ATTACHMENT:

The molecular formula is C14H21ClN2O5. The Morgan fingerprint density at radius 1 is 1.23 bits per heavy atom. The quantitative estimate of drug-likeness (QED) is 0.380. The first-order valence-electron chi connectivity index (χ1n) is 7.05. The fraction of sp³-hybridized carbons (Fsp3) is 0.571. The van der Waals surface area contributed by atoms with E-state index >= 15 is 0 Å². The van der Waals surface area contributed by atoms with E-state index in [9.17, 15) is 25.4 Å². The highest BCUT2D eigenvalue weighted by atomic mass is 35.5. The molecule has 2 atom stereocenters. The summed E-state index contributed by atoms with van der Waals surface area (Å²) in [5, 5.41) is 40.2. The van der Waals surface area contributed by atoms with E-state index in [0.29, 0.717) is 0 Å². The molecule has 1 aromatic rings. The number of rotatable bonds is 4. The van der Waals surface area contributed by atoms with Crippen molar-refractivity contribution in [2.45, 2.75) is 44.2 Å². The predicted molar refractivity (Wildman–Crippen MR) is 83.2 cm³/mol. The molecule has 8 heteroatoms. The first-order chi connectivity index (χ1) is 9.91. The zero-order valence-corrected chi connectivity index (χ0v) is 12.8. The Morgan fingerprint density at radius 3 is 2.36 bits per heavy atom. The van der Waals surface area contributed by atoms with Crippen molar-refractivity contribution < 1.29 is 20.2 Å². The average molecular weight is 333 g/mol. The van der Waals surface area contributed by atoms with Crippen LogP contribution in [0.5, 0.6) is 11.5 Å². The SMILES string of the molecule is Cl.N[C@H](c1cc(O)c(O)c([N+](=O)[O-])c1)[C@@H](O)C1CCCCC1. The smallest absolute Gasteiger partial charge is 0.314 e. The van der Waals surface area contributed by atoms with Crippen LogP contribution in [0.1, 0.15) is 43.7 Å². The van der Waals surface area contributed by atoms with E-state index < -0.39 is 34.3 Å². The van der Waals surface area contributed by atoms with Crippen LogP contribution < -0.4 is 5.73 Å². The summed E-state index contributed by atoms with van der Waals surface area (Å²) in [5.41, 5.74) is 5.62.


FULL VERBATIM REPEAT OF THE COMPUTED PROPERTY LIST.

The molecular formula is C14H21ClN2O5. The Morgan fingerprint density at radius 1 is 1.23 bits per heavy atom. The quantitative estimate of drug-likeness (QED) is 0.380. The first-order valence-electron chi connectivity index (χ1n) is 7.05. The fraction of sp³-hybridized carbons (Fsp3) is 0.571. The van der Waals surface area contributed by atoms with E-state index >= 15 is 0 Å². The van der Waals surface area contributed by atoms with E-state index in [9.17, 15) is 25.4 Å². The highest BCUT2D eigenvalue weighted by atomic mass is 35.5. The molecule has 2 atom stereocenters. The summed E-state index contributed by atoms with van der Waals surface area (Å²) in [5, 5.41) is 40.2. The van der Waals surface area contributed by atoms with E-state index in [0.29, 0.717) is 0 Å². The molecule has 1 aromatic rings. The number of rotatable bonds is 4. The van der Waals surface area contributed by atoms with Crippen molar-refractivity contribution in [2.45, 2.75) is 44.2 Å². The predicted molar refractivity (Wildman–Crippen MR) is 83.2 cm³/mol. The molecule has 8 heteroatoms. The first-order chi connectivity index (χ1) is 9.91. The zero-order valence-corrected chi connectivity index (χ0v) is 12.8. The Morgan fingerprint density at radius 3 is 2.36 bits per heavy atom. The van der Waals surface area contributed by atoms with Crippen molar-refractivity contribution < 1.29 is 20.2 Å². The average molecular weight is 333 g/mol. The van der Waals surface area contributed by atoms with Crippen LogP contribution in [0.5, 0.6) is 11.5 Å². The SMILES string of the molecule is Cl.N[C@H](c1cc(O)c(O)c([N+](=O)[O-])c1)[C@@H](O)C1CCCCC1. The smallest absolute Gasteiger partial charge is 0.314 e. The van der Waals surface area contributed by atoms with Crippen LogP contribution in [0.1, 0.15) is 43.7 Å². The van der Waals surface area contributed by atoms with E-state index < -0.39 is 34.3 Å². The van der Waals surface area contributed by atoms with Crippen LogP contribution < -0.4 is 5.73 Å². The summed E-state index contributed by atoms with van der Waals surface area (Å²) in [5.41, 5.74) is 5.62.